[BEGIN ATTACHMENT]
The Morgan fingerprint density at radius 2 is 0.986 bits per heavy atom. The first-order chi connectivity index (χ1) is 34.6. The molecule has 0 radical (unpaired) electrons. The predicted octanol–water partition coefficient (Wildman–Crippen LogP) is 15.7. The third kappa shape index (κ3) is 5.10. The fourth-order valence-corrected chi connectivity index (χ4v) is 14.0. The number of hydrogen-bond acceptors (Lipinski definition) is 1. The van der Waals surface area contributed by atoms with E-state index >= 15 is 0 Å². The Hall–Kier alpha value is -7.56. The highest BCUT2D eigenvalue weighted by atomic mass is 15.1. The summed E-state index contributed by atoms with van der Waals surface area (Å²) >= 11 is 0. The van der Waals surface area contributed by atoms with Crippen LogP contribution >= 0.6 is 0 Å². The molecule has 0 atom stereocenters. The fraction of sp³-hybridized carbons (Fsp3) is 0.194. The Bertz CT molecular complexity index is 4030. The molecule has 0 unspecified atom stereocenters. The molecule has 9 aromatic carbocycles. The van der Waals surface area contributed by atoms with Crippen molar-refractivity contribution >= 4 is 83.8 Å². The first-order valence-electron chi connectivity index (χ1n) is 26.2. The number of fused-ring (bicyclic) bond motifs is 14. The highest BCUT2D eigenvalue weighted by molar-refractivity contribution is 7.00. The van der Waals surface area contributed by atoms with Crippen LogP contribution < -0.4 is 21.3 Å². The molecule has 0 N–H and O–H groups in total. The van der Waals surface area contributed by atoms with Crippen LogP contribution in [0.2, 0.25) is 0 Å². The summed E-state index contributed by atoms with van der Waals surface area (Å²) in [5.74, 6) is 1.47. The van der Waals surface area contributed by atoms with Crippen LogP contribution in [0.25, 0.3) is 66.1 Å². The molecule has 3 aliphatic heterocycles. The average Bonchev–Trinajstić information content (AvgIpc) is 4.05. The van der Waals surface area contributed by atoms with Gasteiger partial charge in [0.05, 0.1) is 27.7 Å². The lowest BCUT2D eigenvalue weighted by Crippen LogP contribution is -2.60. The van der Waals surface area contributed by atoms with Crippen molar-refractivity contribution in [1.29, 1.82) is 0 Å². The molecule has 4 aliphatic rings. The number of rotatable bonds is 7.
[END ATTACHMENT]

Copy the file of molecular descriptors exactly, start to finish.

The Morgan fingerprint density at radius 2 is 0.986 bits per heavy atom. The first-order chi connectivity index (χ1) is 34.6. The molecule has 0 radical (unpaired) electrons. The predicted octanol–water partition coefficient (Wildman–Crippen LogP) is 15.7. The third kappa shape index (κ3) is 5.10. The fourth-order valence-corrected chi connectivity index (χ4v) is 14.0. The number of hydrogen-bond acceptors (Lipinski definition) is 1. The van der Waals surface area contributed by atoms with E-state index >= 15 is 0 Å². The Hall–Kier alpha value is -7.56. The highest BCUT2D eigenvalue weighted by atomic mass is 15.1. The summed E-state index contributed by atoms with van der Waals surface area (Å²) >= 11 is 0. The van der Waals surface area contributed by atoms with Crippen LogP contribution >= 0.6 is 0 Å². The molecule has 0 atom stereocenters. The fraction of sp³-hybridized carbons (Fsp3) is 0.194. The Bertz CT molecular complexity index is 4030. The molecule has 0 unspecified atom stereocenters. The molecule has 9 aromatic carbocycles. The van der Waals surface area contributed by atoms with Crippen molar-refractivity contribution >= 4 is 83.8 Å². The first-order valence-electron chi connectivity index (χ1n) is 26.2. The number of fused-ring (bicyclic) bond motifs is 14. The highest BCUT2D eigenvalue weighted by molar-refractivity contribution is 7.00. The van der Waals surface area contributed by atoms with Crippen LogP contribution < -0.4 is 21.3 Å². The molecule has 0 N–H and O–H groups in total. The van der Waals surface area contributed by atoms with Crippen LogP contribution in [0.2, 0.25) is 0 Å². The summed E-state index contributed by atoms with van der Waals surface area (Å²) in [5.74, 6) is 1.47. The van der Waals surface area contributed by atoms with Crippen LogP contribution in [0.25, 0.3) is 66.1 Å². The molecule has 3 aliphatic heterocycles. The average Bonchev–Trinajstić information content (AvgIpc) is 4.05. The van der Waals surface area contributed by atoms with Gasteiger partial charge in [0.05, 0.1) is 27.7 Å². The lowest BCUT2D eigenvalue weighted by Crippen LogP contribution is -2.60. The van der Waals surface area contributed by atoms with Crippen molar-refractivity contribution in [1.29, 1.82) is 0 Å². The molecule has 4 aliphatic rings. The number of rotatable bonds is 7.